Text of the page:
Table of Contents
Chemotherapy Research and Practice
Volume 2012 (2012), Article ID 268681, 10 pages
Review Article

Extracellular Matrix Proteins Modulate Antimigratory and Apoptotic Effects of Doxorubicin

1UFR Pharmacie, FRE CNRS/URCA no. 3481, Université de Reims Champagne-Ardenne, 51096 Reims, Cedex, France
2UFR Medecine, FRE CNRS/URCA no. 3481, Université de Reims Champagne-Ardenne, 51096 Reims, Cedex, France
3UFR Sciences, FRE CNRS/URCA no. 3481, Université de Reims Champagne-Ardenne, 51687 Reims, Cedex 2, France

Received 3 February 2012; Accepted 30 April 2012

Academic Editor: Vassilios A. Georgoulias

Copyright © 2012 Georges Said et al. This is an open access article distributed under the Creative Commons Attribution License, which permits unrestricted use, distribution, and reproduction in any medium, provided the original work is properly cited.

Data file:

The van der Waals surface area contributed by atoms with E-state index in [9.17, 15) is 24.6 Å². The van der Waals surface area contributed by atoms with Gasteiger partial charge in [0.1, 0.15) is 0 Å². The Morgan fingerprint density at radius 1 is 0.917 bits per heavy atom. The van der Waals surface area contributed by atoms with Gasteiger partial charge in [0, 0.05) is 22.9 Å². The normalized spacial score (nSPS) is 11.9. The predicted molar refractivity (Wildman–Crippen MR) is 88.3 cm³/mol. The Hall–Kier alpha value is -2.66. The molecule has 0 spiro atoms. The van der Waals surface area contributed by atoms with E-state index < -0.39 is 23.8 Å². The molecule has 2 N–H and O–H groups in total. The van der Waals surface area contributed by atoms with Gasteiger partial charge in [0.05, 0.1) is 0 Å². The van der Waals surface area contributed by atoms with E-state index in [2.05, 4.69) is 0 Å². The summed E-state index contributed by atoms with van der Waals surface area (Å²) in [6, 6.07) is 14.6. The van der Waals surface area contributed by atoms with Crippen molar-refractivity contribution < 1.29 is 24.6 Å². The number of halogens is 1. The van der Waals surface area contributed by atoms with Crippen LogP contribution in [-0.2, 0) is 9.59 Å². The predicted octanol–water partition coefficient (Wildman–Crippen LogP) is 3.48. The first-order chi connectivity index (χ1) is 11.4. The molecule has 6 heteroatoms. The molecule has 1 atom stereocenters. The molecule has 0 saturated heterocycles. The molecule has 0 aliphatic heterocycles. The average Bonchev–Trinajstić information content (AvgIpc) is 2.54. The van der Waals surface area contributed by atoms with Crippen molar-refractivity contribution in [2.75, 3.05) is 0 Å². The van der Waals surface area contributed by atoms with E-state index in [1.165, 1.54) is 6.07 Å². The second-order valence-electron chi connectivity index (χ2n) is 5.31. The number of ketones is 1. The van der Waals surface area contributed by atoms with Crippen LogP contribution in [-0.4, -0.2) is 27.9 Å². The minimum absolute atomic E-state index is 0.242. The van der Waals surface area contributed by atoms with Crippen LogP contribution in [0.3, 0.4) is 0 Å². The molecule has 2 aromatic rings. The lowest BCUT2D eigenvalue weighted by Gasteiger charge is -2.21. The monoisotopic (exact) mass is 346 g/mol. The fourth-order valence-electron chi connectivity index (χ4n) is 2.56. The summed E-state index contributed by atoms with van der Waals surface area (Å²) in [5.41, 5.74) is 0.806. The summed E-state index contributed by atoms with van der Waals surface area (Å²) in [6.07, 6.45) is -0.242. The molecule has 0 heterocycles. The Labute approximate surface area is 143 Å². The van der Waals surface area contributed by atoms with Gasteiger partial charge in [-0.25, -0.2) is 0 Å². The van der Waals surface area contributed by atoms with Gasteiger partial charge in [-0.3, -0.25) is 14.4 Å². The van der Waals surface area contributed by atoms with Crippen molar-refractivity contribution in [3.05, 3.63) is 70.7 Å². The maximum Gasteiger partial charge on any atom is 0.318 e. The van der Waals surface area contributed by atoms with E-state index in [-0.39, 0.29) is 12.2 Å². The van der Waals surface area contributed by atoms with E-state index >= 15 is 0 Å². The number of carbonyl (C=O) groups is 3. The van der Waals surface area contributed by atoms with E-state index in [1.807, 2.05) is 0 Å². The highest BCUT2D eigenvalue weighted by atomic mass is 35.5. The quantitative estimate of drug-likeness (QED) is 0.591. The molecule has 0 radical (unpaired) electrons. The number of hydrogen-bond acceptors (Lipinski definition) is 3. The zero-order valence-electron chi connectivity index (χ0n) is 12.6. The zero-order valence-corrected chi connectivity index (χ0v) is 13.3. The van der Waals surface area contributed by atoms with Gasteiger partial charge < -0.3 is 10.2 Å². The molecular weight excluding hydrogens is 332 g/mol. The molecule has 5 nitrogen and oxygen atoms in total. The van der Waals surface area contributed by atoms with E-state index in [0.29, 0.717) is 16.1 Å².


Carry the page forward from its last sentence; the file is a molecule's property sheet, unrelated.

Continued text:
Anticancer drug resistance is a multifactorial process that includes acquired and de novo drug resistances. Acquired resistance develops during treatment, while de novo resistance is the primary way for tumor cells to escape chemotherapy. Tumor microenvironment has been recently shown to be one of the important factors contributing to de novo resistance and called environment-mediated drug resistance (EMDR). Two forms of EMDR have been described: soluble factor-mediated drug resistance (SFM-DR) and cell adhesion-mediated drug resistance (CAM-DR). Anthracyclines, among the most potent chemotherapeutic agents, are widely used in clinics against hematopoietic and solid tumors. Their main mechanism of action relies on the inhibition of topoisomerase I and/or II and the induction of apoptosis. Beyond this well-known antitumor activity, it has been recently demonstrated that anthracyclines may display potent anti-invasive effects when used at subtoxic concentrations. In this paper, we will describe two particular modes of EMDR by which microenvironment may influence tumor-cell response to one of these anthracyclines, doxorubicin. The first one considers the influence of type I collagen on the antimigratory effect of doxorubicin (CAM-DR). The second considers the protection of tumor cells by thrombospondin-I against doxorubicin-induced apoptosis (SFM-DR).